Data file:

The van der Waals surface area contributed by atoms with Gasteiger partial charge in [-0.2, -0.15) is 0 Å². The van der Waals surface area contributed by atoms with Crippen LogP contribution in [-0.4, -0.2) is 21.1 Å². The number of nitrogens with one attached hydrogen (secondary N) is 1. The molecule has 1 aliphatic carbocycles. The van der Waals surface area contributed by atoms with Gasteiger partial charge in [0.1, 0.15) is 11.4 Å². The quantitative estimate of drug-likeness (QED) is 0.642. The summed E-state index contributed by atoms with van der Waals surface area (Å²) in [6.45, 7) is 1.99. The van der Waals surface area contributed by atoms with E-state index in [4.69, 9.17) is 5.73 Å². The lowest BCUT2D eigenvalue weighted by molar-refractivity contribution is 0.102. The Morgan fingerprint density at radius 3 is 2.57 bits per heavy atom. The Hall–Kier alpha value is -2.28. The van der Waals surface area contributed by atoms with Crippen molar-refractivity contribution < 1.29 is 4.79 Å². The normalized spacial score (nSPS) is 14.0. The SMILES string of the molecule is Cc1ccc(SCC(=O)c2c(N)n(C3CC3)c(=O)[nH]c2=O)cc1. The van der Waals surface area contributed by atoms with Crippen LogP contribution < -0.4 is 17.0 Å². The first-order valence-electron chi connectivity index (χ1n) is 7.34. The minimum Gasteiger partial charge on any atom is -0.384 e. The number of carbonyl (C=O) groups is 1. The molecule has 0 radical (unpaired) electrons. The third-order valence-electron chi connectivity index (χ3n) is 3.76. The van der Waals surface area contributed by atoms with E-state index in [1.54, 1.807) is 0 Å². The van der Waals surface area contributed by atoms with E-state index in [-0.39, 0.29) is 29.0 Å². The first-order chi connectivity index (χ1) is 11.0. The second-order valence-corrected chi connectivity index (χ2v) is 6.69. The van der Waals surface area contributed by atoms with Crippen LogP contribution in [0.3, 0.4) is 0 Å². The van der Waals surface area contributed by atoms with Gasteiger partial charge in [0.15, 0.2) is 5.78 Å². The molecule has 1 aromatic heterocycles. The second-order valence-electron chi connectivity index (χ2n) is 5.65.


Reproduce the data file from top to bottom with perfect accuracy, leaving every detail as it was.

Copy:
The van der Waals surface area contributed by atoms with Gasteiger partial charge in [-0.2, -0.15) is 0 Å². The van der Waals surface area contributed by atoms with Crippen LogP contribution in [-0.4, -0.2) is 21.1 Å². The number of nitrogens with one attached hydrogen (secondary N) is 1. The molecule has 1 aliphatic carbocycles. The van der Waals surface area contributed by atoms with Gasteiger partial charge in [0.1, 0.15) is 11.4 Å². The quantitative estimate of drug-likeness (QED) is 0.642. The summed E-state index contributed by atoms with van der Waals surface area (Å²) in [6.45, 7) is 1.99. The van der Waals surface area contributed by atoms with E-state index in [4.69, 9.17) is 5.73 Å². The lowest BCUT2D eigenvalue weighted by molar-refractivity contribution is 0.102. The Morgan fingerprint density at radius 3 is 2.57 bits per heavy atom. The Hall–Kier alpha value is -2.28. The van der Waals surface area contributed by atoms with Crippen molar-refractivity contribution < 1.29 is 4.79 Å². The normalized spacial score (nSPS) is 14.0. The SMILES string of the molecule is Cc1ccc(SCC(=O)c2c(N)n(C3CC3)c(=O)[nH]c2=O)cc1. The van der Waals surface area contributed by atoms with Crippen LogP contribution < -0.4 is 17.0 Å². The first-order valence-electron chi connectivity index (χ1n) is 7.34. The minimum Gasteiger partial charge on any atom is -0.384 e. The number of carbonyl (C=O) groups is 1. The molecule has 0 radical (unpaired) electrons. The third-order valence-electron chi connectivity index (χ3n) is 3.76. The van der Waals surface area contributed by atoms with E-state index in [1.54, 1.807) is 0 Å². The van der Waals surface area contributed by atoms with E-state index in [-0.39, 0.29) is 29.0 Å². The first-order chi connectivity index (χ1) is 11.0. The second-order valence-corrected chi connectivity index (χ2v) is 6.69. The van der Waals surface area contributed by atoms with Crippen LogP contribution in [0.3, 0.4) is 0 Å². The van der Waals surface area contributed by atoms with Gasteiger partial charge in [0.15, 0.2) is 5.78 Å². The molecule has 1 aromatic heterocycles. The second-order valence-electron chi connectivity index (χ2n) is 5.65.